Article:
Josh T.: I’m appalled and stunned by all of the ass-kissing occuring here. Attempting to mend fences and arrive at some sort of rectification AFTER the fact is slanderous and offensive. Where was the engaging of dialogue with the “fans” WHEN it mattered during production of the various series?
The internet isn’t a NEW resource for obtaining feedback. Things look quite a bit different atop the horse than they do after one has fallen off I daresay. Only now in retrospect once contracts have expired do certain personas find the time and have the inkling to interact.
Brannon Braga: Ass-kissing, Josh T? You’d better believe I’m kissing your asses. And I will keep kissing, happily so. Meandering along? A product I didn’t believe in? Man, Josh, I wish you’d been there. We were sprinting at all times to give you the best we had. Me, all the writers, actors, production crew: we committed our lives to that show. We loved it. You may not have liked what we gave you, but you’ve got it all wrong when you acuse me or anyone else of being lazy.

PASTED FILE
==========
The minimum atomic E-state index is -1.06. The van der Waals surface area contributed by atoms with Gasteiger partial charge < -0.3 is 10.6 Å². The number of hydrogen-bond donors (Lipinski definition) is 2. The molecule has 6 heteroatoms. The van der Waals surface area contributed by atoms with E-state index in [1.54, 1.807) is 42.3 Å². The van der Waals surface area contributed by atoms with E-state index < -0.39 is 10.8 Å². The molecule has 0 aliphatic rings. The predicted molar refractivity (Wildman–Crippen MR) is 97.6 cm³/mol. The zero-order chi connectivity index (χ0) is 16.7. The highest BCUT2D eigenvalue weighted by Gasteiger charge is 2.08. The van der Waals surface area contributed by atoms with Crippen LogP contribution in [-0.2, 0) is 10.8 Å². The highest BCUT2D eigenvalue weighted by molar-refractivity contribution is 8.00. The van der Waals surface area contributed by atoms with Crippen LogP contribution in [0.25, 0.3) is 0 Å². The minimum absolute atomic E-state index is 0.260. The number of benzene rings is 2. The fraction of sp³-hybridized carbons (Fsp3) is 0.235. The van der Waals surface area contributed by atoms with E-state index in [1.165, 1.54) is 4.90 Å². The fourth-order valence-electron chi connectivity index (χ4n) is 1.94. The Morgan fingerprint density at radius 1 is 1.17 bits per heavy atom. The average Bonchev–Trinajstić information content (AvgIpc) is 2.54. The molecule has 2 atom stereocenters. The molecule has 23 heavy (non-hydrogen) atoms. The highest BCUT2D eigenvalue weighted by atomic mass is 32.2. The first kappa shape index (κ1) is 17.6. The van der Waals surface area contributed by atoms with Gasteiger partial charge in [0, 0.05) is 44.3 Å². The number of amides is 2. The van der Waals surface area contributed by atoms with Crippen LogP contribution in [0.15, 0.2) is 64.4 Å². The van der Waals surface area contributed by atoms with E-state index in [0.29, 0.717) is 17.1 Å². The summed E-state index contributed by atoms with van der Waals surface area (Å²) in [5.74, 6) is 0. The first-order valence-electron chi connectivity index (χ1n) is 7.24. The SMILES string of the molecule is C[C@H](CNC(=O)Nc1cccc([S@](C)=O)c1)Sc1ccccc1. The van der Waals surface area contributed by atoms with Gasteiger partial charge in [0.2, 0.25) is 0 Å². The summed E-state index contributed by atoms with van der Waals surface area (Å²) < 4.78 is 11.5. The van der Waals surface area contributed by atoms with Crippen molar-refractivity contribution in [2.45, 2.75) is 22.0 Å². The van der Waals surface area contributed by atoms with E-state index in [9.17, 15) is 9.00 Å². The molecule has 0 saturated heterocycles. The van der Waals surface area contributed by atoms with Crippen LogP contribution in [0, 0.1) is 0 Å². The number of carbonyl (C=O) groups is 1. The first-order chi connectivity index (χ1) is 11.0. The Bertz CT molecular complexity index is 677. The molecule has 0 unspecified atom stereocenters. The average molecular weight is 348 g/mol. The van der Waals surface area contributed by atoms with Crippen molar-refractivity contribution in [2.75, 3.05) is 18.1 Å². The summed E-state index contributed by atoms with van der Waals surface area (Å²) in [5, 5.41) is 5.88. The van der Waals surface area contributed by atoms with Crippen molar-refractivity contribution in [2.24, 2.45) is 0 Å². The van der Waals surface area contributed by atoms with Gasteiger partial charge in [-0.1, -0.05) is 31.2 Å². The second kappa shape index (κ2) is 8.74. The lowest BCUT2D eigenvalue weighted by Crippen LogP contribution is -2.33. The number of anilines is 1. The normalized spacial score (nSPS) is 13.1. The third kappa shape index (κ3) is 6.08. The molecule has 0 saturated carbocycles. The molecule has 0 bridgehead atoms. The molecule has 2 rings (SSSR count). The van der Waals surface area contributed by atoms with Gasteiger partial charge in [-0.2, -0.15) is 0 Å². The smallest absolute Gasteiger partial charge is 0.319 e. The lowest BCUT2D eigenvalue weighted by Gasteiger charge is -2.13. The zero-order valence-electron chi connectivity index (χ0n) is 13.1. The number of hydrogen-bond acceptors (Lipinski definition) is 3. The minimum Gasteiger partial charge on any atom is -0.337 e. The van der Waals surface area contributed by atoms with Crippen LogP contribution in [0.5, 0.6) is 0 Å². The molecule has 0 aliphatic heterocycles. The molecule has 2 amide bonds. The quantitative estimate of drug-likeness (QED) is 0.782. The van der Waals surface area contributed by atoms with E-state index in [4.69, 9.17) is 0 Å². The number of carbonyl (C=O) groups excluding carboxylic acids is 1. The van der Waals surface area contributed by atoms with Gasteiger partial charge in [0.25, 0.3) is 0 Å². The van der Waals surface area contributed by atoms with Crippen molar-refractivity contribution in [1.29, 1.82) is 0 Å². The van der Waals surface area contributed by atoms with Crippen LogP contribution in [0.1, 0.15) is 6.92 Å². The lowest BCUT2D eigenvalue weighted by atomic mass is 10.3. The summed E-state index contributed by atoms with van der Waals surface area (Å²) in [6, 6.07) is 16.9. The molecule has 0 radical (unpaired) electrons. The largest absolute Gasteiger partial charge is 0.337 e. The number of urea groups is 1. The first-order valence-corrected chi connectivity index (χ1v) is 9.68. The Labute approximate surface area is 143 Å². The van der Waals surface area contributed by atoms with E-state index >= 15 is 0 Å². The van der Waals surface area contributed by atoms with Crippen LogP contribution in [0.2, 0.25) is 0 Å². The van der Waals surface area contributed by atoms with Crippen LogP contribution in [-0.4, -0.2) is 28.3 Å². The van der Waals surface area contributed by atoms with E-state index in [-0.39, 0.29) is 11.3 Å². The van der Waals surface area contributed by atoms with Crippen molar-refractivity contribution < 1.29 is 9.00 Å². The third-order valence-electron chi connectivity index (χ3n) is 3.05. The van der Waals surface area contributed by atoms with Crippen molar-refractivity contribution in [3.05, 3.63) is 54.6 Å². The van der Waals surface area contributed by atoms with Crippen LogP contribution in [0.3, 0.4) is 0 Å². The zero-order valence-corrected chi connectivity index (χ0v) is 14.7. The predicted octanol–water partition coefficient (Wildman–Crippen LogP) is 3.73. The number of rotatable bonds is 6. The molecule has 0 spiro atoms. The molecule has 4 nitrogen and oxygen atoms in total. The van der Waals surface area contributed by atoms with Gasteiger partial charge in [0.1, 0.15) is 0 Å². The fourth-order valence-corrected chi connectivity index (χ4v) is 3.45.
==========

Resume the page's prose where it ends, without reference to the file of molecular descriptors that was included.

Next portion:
Lope de Aguirre: Granted VOY wasn’t just a wasted opportunity like ENT – for me it was a nearly complete stinker. Doesn’t change the fact that I liked “The Andorian Incident”, “Unexpected” (both Braga), “Shuttlepod One” (Berman/Braga) or “The Maguis” (Berman). Trek could have been so much more BUT
a) we don’t know for sure who was responsible for what specifically and which other factors played in
b) some of Bragas episodes are the best of whole Trek IMO
I personnaly like Moore more for his great character and drama driven scripts but the sci-fi stuff from Braga is as far as I can see unique (known concepts different approach, one that actually works not like most other TNG + VOY attempts)